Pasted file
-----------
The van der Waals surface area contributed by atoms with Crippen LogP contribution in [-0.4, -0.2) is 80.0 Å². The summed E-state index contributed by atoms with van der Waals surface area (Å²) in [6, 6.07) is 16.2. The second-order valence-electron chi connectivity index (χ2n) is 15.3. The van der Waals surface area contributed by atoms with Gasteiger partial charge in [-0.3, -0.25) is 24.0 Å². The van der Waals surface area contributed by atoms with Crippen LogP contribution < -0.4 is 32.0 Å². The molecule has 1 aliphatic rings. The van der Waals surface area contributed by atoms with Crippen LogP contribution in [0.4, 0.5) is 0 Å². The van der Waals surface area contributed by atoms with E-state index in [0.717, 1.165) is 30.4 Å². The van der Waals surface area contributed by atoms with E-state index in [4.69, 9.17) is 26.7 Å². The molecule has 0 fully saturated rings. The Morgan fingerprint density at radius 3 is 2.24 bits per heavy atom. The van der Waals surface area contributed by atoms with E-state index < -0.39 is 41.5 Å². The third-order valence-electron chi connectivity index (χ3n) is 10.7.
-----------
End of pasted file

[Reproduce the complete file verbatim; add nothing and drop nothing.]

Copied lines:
The van der Waals surface area contributed by atoms with Crippen LogP contribution in [-0.4, -0.2) is 80.0 Å². The summed E-state index contributed by atoms with van der Waals surface area (Å²) in [6, 6.07) is 16.2. The second-order valence-electron chi connectivity index (χ2n) is 15.3. The van der Waals surface area contributed by atoms with Gasteiger partial charge in [-0.3, -0.25) is 24.0 Å². The van der Waals surface area contributed by atoms with Crippen LogP contribution < -0.4 is 32.0 Å². The molecule has 1 aliphatic rings. The van der Waals surface area contributed by atoms with Crippen LogP contribution in [0.4, 0.5) is 0 Å². The van der Waals surface area contributed by atoms with E-state index in [0.717, 1.165) is 30.4 Å². The van der Waals surface area contributed by atoms with E-state index in [4.69, 9.17) is 26.7 Å². The molecule has 0 fully saturated rings. The Morgan fingerprint density at radius 3 is 2.24 bits per heavy atom. The van der Waals surface area contributed by atoms with E-state index < -0.39 is 41.5 Å². The third-order valence-electron chi connectivity index (χ3n) is 10.7.